Biblical Responses to Sports Culture

One Thing I Liked and One Thing I Didn’t From The First Round of March Madness: Coaches Edition

By March 23, 2019 March 24th, 2019 No Comments

A couple of thoughts on what I liked and didn’t like after the first round of the NCAA tournament…

What I liked

Tony Bennett’s Class

How could you not like this guy? After falling behind Gardner-Webb in the first half, Virginia seemed destined to fall to another 16 seed in the first game of the tournament. Bennett’s team eventually got its act together and ran away in the second half for a comfortable victory.

But his post-game interview is what I like more than the actual win.

Bennet is real. He is authentic. He offers genuine perspective instead of the predictable soundbites we usually hear from coaches and players. In an age when cliche phrases abound, especially from Christian athletes and coaches, Bennett’s willingness to stray from the script is refreshing.

Is there value in saying “the right things.” 

Absolutely.

But Bennett offers the right words with true authenticity and humility. 1 Peter 3:15 encourages believers: “but in your hearts honor Christ the Lord as holy, always being prepared to make a defense to anyone who asks you for a reason for the hope that is in you; yet do it with gentleness and respect.”

Bennett consistently lives out this verse. He gives clear answers. He gives biblical answers. And he does all of it with gentleness and respect that seems unfortunately rare in our society today. Win or lose, Bennett continually offers God-honoring responses with his words—and his tone.

What I didn’t like

The Overreaction to Tom Izzo

If all we had to “judge” coach Izzo on was the 20-second clip from Thursday, the evidence would be pretty damning. In a vacuum, his emotional outburst at Aaron Henry seemed both cringe-worthy and inappropriate.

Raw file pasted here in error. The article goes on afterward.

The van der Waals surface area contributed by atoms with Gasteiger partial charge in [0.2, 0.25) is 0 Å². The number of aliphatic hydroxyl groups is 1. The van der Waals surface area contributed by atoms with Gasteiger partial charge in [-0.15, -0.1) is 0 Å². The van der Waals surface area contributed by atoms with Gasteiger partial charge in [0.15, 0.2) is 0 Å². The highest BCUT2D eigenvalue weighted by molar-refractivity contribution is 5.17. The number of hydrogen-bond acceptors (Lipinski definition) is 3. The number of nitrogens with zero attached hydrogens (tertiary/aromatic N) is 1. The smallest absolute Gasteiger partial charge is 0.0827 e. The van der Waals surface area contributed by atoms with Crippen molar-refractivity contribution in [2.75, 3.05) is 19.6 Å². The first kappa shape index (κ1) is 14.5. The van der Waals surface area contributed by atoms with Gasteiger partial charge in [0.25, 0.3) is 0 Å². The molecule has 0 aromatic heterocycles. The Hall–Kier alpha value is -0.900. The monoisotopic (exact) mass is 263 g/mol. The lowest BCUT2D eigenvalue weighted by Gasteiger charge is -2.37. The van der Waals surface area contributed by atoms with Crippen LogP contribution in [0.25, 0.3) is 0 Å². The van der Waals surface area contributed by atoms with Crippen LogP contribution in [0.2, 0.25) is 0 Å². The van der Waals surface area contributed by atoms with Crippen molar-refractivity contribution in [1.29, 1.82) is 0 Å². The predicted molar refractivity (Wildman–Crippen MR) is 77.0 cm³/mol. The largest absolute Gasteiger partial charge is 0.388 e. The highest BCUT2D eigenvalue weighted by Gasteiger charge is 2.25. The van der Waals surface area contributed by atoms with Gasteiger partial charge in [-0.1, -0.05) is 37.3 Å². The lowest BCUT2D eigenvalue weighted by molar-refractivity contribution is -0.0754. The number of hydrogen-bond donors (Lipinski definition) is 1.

Critics everywhere were quick to call out Izzo and condemn his actions. I’m reminded of Proverbs 18:17 a couple of days removed from the “incident”.

It says “The one who states his case first seems right, until the other comes and examines him.”

Nobody is actually on trial here but the principle of the proverb is simple to understand: the people who speak first usually seem correct, but we need to wait until all of the evidence comes in before making a sound judgment.

What other evidence came in to tilt the scales in Izzo’s favor—at least in my opinion? Let’s start with Georgia coach Tom Crean coming to his defense:

Crean argues that the driving motivation behind Izzo’s seemingly out of control behavior is actually love. I’ve argued before that love is actually a far more effective motivator in sports than fear. But how can we know if this is love and not some selfish anger that he is unleashing on Henry? Let’s call Aaron Henry up to the stand:

Henry seemed confused that social media was in an uproar following the game and was quick to point out he is not a victim in this situation. It’s worth noting that many of Izzo’s former players have come to his defense as well.

What are we missing in all of this? I think Izzo himself helps provide context for the rest of us:

“There’s a 10-second sound bite and a two-year relationship [with Henry]. I just think people don’t understand that. You’ve got to appreciate there’s a year and a half of recruiting. There’s a year he’s been here now. There’s hours and hours and hours spent on, ‘What do you want to accomplish? What do you need to do to accomplish that? What do you need to do to help our team win?’ If you don’t do those things, what do you think my job is?”

Could Izzo have acted differently? Probably. But for outsiders to claim his was out of line without any relational or program context seems like an overreaction in itself. Echoing Proverbs 18:17, the initial evidence against Izzo seemed damning—until Henry, former players, and Izzo himself took the stand and gave the full picture.

 

 

Brian Smith

Author Brian Smith

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